Chaenomeles speciosa 'Sanguinea Plena' IMG 2002.JPG
Crossing branches.

Chaenomeles speciosa 'Sanguinea Plena' IMG 2003.JPG
Putting shrub branches between brick wall and metal downpipe could break the metal downpipe.
Only having 2 horizontal wire supports does not leave any vertical support between the 5 brick width between them to tie the branches to.

Chaenomeles speciosa 'Sanguinea Plena' IMG 2004.JPG

Clematis 'Asao' IMG 2044.JPG
Mulch missing. Juvenile red shhots of peony behind it.

Clematis montana 'Marjorie'
IMG 2017.JPG

Clematis montana 'Marjorie' support system IMG 2018.JPG
I provide you with the support system that I would have used on this climber, instead of the irregularly spaced horizontal wires, which were not used to effectively train this climber to give the best floral effects.

Climbing rose support next to pigeon loft IMG 2099.JPG
One could say that there is room for improvement, but a greater mistake I have yet to see.

hop. Humulus lupulus 'Fuggle' IMG 2092.JPG
The supporting strings are away from the hedge behind, so this hop should not interfere with it.

Page 2 Plants without Supports

Acaena millefolia IIMG 2052.JPG
I think it might be one of the Muscari, but not an Acaena

Acaena millefolia IMG 2053.JPG

Angelica archangelica IMG 2090.JPG

Arabis alpina 'Snowcap' IMG 2107.JPG

Butchers broom (Ruscus aculeatus)
IMG 2091.JPG

Camellia x williamsii 'J.C. Williams'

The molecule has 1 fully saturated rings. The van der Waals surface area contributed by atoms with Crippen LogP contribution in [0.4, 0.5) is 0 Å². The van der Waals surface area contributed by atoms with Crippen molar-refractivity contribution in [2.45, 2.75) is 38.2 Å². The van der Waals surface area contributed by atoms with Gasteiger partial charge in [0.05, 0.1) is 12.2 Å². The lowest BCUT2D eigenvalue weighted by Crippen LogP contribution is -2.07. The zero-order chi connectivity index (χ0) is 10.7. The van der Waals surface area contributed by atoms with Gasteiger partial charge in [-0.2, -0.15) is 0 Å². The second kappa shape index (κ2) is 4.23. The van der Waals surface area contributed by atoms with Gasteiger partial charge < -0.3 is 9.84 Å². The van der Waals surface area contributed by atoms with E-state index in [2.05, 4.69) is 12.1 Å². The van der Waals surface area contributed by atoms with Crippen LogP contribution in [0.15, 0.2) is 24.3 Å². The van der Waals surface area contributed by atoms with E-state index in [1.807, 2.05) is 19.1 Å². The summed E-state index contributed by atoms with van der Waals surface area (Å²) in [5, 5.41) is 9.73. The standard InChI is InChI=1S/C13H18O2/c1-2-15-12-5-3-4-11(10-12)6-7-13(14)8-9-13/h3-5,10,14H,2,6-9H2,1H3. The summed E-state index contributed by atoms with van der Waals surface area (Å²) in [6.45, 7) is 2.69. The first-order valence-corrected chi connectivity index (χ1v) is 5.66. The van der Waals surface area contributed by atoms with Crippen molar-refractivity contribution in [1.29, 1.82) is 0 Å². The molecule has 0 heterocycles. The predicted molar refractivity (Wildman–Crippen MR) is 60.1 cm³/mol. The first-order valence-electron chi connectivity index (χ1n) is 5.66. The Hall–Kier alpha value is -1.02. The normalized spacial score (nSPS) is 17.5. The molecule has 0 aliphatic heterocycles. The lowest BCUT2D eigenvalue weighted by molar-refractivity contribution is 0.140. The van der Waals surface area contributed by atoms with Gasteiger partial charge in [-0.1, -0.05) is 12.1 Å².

IMG 2102.JPG
Could do with mulching and perhaps a hard prune.

Camellia x williamsii 'J.C. Williams'
IMG 2103.JPG

Cistus x corbariensis IMG 2108.JPG

Cornus controversa 'Variegata'
IMG 2021.JPG
Instead of being trained, it has been left to its own devices.

Cornus controversa 'Variegata'
IMG 2020.JPG

Daphne odora 'Aureomarginata'
IMG 2045.JPG
Select its site carefully so that pruning will not be required

Page 3 Plants Without Supports

Daffodils at Sissinghurst
IMG 2095.JPG
List of single variety for beds, with varieties for pots and bowls, and for forcing

Daffodils at Sissinghurst
IMG 2096.JPG

Dianthus 'Musgraves Pink'
IMG 2122.JPG

Elaeagnus pungens maculata
IMG 2064.JPG

Elaeagnus pungens maculata
IMG 2066.JPG

Erysimum 'Chelsea Jacket'
IMG 2005.JPG

Erysimum 'Chelsea Jacket'
IMG 2006.JPG

Erysimum scoparias
IMG 2141.JPG

Erysimum scoparias
IMG 2142.JPG

Euphorbia myrsinites
IMG 2138.JPG

Euphorbia sikkimensis
IMG 2061.JPG

Page 4 Plants Without Supports

Forsythia IMG 2109.JPG

Galanthus 'Clare Blakeway-Phillips'
IMG 2124.JPG

Geranium sylvaticum 'Mayflower'
IMG 2084.JPG

Gymnocarpium dryopteris
IMG 2035.JPG

Helleborus argutifolius
IMG 2110.JPG

Helleborus foetidus
IMG 2074.JPG

Helleborus foetidus
IMG 2075.JPG

Herb garden at Sissinghurst
IMG 2094.JPG

Ipheion uniflorum 'Wisley Blue'
IMG 2022.JPG

Ipheion uniflorum 'Wisley Blue'
IMG 2023.JPG

Irrigation tap
IMG 2046.JPG

Page 5 Plant Supports

Hydrangea anomala subsp.
petiolaris IMG 2015.JPG

Lonicera x brownii 'Dropmore Scarlet'
IMG 2069.JPG

Prunus x blireana
IMG 2031.JPG

Rosa bourbon 'Zigeunerknabe' with string support system
IMG 2036.JPG

Rosa centifolia 'Fantin Latour'
IMG 2025.JPG

Rosa centifolia 'Paul Ricault'
IMG 2032.JPG

Rosa climber 'Blossomtime'
IMG 2009.JPG

Rosa climber 'Blossomtime'
IMG 2010.JPG

Rosa climber 'Blossomtime'
IMG 2011.JPG

Rosa climbing 'Rose Mermaid'
IMG 2139.JPG

Rosa climbing 'Rose Mermaid'
IMG 2140.JPG

Page 6 Plants without Supports

Knautia macedonica pink form
IMG 2104.JPG

Lamium orvala

Ligustrum japonicum rotundifolium
IMG 2078.JPG

Lilium regale
IMG 2121.JPG

Lupinus 'Blue Jacket'
IMG 2131.JPG

Lysimachia ciliata 'Firecraker'
IMG 2058.JPG

Magnolia denudata
IMG 2129.JPG

Mahonia japonica
IMG 2062.JPG

Muscari botryoides 'Album'
IMG 2116.JPG

Narcissus bulbocodium
IMG 2073.JPG

Osmanthus delavayi
IMG 2008.JPG